This is almost too good to be true! Just hours after Slate published William Saletan's incredibly strained condemnation of Bill Bennett's remarks, Slate turns around and publishes "The Dumbing-Down of the U.S. Army: And some modest proposals for countering the trend" by Slate's military writer Fred Kaplan. The Slate article criticizes the U.S. Army's new plan to get more recruit by lowering its high school graduation and IQ standards. One reason Kaplan gives is that that lowering cognitive requirements will make the Army more black!
"Further evidence that the war in Iraq is wrecking the U.S. Army: Recruiters, having failed to meet their enlistment targets, are now being authorized to pursue high-school dropouts and (not to mince words) stupid people... More than that, the Los Angeles Times reports today that 4 percent of recruits will be allowed to score as low as in the 16th to 30th percentile—a grouping known as "Category IV"—on the U.S. Armed Forces' mental-aptitude exam.
By the way, this mental-aptitude exam, the AFQT, is the exact same one that provides the bulk of the data for Richard J. Herrnstein's and Charles Murray's infinitely denounced The Bell Curve. Kaplan continues:
As of 2003 (the last year for which official data are available), just 6 percent of active-duty Army soldiers lacked a high-school diploma or a GED. Just 1 percent scored in Category IV on the aptitude test.
Not since the mid-1980s—when the military brass first decided to reject low-scoring applicants—have the all-volunteer Army's standards been allowed to dip so steeply.
Well, to be precise, Congress banned the enlistment of anyone scoring below the 10th percentile back in the early 1950s because of documented trouble in training and accident prevention among people with IQs of 80 or less. In 1992, the military virtually stopped accepting new enlistees below the 30th percentile (IQs below 92, which is about half a standard deviation above the African-American median). Since the end of the Cold War, only 1% of new enlistees have scored below the 30th percentile.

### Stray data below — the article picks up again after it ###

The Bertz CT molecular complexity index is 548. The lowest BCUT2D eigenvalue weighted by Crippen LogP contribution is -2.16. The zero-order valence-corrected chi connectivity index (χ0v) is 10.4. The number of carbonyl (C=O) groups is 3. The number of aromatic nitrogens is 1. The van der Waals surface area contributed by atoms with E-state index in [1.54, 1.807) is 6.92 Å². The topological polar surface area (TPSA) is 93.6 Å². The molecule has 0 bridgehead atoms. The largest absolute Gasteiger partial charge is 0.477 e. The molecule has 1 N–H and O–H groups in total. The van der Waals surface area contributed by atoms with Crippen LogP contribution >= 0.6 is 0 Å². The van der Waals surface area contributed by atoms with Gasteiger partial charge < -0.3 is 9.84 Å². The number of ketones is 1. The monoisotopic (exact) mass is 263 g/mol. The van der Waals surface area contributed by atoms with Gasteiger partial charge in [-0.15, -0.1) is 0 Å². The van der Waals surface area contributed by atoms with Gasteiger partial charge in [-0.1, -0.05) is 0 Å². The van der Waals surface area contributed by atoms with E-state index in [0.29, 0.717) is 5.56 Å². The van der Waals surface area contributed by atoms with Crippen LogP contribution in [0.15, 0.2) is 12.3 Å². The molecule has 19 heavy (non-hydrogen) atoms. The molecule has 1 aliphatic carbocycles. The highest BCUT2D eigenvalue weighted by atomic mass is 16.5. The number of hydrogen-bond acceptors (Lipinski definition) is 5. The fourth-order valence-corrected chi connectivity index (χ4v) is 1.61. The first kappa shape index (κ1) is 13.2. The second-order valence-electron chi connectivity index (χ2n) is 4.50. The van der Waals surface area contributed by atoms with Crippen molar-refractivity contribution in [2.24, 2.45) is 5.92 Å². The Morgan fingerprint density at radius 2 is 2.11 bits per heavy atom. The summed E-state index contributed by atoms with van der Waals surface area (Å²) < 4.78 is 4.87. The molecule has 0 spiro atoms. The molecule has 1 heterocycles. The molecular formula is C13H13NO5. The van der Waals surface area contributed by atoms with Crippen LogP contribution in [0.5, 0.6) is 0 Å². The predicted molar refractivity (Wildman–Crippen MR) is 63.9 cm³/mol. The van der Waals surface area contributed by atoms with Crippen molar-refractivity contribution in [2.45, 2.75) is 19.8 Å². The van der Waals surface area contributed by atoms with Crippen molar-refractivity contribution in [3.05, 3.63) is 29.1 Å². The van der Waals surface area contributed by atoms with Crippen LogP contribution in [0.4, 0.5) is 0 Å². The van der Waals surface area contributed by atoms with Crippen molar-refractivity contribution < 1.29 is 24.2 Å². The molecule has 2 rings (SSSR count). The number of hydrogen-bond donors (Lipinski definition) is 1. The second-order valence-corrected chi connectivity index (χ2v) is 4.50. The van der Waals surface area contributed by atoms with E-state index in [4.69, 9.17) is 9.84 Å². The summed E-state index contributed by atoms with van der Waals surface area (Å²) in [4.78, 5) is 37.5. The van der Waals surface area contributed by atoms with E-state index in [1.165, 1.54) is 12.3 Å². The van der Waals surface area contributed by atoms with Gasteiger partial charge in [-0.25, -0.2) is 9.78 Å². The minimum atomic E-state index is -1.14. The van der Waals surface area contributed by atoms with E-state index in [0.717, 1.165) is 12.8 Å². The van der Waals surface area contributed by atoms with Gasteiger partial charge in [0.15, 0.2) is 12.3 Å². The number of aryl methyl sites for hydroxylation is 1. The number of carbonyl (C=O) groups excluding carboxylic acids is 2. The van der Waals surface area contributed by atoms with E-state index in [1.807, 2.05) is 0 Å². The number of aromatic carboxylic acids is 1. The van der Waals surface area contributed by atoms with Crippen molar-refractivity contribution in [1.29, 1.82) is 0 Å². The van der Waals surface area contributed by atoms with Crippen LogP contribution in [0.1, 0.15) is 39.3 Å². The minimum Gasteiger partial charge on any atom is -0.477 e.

Several career officers are dismayed by this new policy—not least because it reverses the progress that has been made these past two decades in the buildup of a professional army.
In the mid- to late-1970s—in the wake of the Vietnam War, the height of popular disenchantment with the military, and the start of the all-volunteer armed forces—as many as half of U.S. soldiers hadn't finished high school, and as many as one-third were Category IV.
One of the little-known reasons for the notoriously low quality of enlistees during the Carter Era was the "Misnorming" fiasco:
The military's norms for scoring applicant's entrance tests results on the new ASVAB (the 10 subtest exam of which four were the traditional highly g-loaded IQ-like tests, long known as the AFQT, the ones used in The Bell Curve) were set wrong (too easy), and thus the military let in many applicants from 1976-1980 that they would have rejected if they had known how stupid they really were.
Misnorming was corrected in 1980, then Reagan pushed through pay raises for soldiers and boosted patriotism. The test scores and subsequent on-the-job performance of recruits went way up, then reached a peak in the post-Cold War era when the military downsized and shed a lot of lesser talent. The average IQ of new enlistees (not even counting officers) has been over 100 for at least the last 13 years.